Ahom people practicing Furalung, their traditional religion
|3 million (2011 est.)|
|Regions with significant populations|
|Ahom(almost extinct), Assamese|
|Theravada Buddhism, Satsana Phi, Furalung|
|Related ethnic groups|
|Shan, Thai, and other Tai groups, Indigenous Assamese people,|
|Part of a series on the|
The Ahom (Pron: //, Assamese: আহোম, people of Assam) are the descendants of the ethnic Tai people who accompanied a Tai prince, Sukaphaa, in his migration from what is now the frontier regions between Myanmar and Yunnan Province in southwest China into the Brahmaputra valley in 1228. Sukaphaa and his followers established the Ahom kingdom (1228–1826), which controlled the Bramhaputra Valley and the territory of modern Assam until the British gained control of the region through the Treaty of Yandabo after their 1826 victory in the First Anglo-Burmese War. In the early days of the Ahom kingdom, although the Ahom made up a relatively small portion of the kingdom's population, they maintained their original Tai language and practiced their traditional religion. Over time however, the kingdom adopted the lingua-franca of the region the Assamese language as their mother tongue, and the royal court eventually converted to the dominant local religion, Hinduism.
The modern Ahom people and their culture are a syncretism of their original Tai culture and the cultures they interacted with in Assam. Some local ethnic groups, including the Tibeto-Burman speaking Borahi, were completely subsumed into the Ahom community, while members of other communities, based on their allegiance to the Ahom kingdom or the usefulness of their talents, were accepted as Ahom. Currently, they represent the largest Tai group in India, with a population of nearly 4 million in Assam, and are the majority ethnic group in the North Bank and Upper Assam Division.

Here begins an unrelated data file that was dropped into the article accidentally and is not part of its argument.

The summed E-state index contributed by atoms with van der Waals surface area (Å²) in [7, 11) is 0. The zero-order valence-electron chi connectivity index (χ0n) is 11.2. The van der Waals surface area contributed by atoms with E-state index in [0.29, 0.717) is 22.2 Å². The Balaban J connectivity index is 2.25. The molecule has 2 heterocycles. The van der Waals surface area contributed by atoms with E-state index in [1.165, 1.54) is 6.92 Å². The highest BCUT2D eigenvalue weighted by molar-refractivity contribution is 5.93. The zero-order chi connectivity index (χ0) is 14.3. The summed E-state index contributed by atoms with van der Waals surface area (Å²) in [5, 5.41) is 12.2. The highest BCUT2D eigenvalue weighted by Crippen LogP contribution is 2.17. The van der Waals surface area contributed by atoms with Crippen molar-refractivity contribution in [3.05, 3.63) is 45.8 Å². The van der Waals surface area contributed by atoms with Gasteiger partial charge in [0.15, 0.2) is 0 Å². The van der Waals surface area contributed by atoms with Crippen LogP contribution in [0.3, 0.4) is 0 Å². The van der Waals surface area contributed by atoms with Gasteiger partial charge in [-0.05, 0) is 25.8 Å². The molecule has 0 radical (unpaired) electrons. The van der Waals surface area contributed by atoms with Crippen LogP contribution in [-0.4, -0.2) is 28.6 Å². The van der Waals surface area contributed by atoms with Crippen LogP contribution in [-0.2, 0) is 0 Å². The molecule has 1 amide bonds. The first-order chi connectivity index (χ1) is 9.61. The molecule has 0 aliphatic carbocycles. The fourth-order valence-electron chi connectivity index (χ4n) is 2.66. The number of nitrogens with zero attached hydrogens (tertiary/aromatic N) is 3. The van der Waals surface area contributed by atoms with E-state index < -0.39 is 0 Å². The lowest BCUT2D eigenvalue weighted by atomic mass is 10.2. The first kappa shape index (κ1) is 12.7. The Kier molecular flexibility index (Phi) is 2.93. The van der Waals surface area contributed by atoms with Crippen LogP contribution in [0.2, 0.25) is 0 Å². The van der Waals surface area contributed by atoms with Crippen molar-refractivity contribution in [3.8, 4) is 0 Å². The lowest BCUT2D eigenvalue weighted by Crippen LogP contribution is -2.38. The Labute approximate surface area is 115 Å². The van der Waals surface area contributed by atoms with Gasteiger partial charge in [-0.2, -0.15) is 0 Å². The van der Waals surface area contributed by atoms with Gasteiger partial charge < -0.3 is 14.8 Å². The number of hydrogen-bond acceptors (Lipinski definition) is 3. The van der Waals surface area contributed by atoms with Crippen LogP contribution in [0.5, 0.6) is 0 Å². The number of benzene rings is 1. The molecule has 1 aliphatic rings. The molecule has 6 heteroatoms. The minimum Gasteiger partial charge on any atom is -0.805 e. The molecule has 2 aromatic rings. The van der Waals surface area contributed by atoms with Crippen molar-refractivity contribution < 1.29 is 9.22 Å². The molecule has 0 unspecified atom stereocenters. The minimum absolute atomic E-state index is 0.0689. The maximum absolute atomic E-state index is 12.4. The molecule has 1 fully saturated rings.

The name "Ahom" is an exonym applied by local Tibeto-Burman groups to the ahoms.
In the early 13th century, Mong Mao was a small kingdom of Tai people, related to the Shan, along the borders of Myanmar and Yunnan Province, China. In 1228, the Mong Mao prince Chaolung Sukaphaa began a journey to the Brahmaputra Valley with about 9000 followers, mostly men. He crossed the Patkai Hills and reached the Brahmaputra valley in 1228. He moved from place to place, searching for a seat. He made peace with the Borahi and Moran, and his depleted followers married into the . The Borahis, a Tibeto-Burman people, were subsumed into the Ahom fold, though the Moran maintained their independent ethnicity. Sukaphaa established his capital at Charaideo near present-day Sivasagar in 1253 and began the task of state formation.
The Ahom kingdom then consolidated its power, building their kingdom for the next 600 years. The first major expansion weakened the dominant power in the Bramhaputra valley, the Chtiya kingdom, which was partially annexed in 1524 under King Suhungmung. The conquest reflected changing cultural norms within the Ahom kingdom. Suhungmung was also the first Ahom king to adopt a Hindu name: 'Swarga Narayan', and he and his successors were named 'Swargadeo,' meaning 'Lord of Heaven in Assamese, and were crowned in the Singarigharutha ceremony. In 1536, they took over the Kachari capital of Dimapur, thus giving them control of all of present-day eastern Assam. The late 17th century saw another expansion of Ahom territory. After the 1682 Battle of Itakhuli, that marked the end of the Ahom-Mughal conflicts, much of the control of Koch Hajo fell into the hands of the Ahoms. By bringing the various indigenous Assamese ethnic groups and regions under one ruler and one governing polity the Ahoms are considered the architects of modern Assam.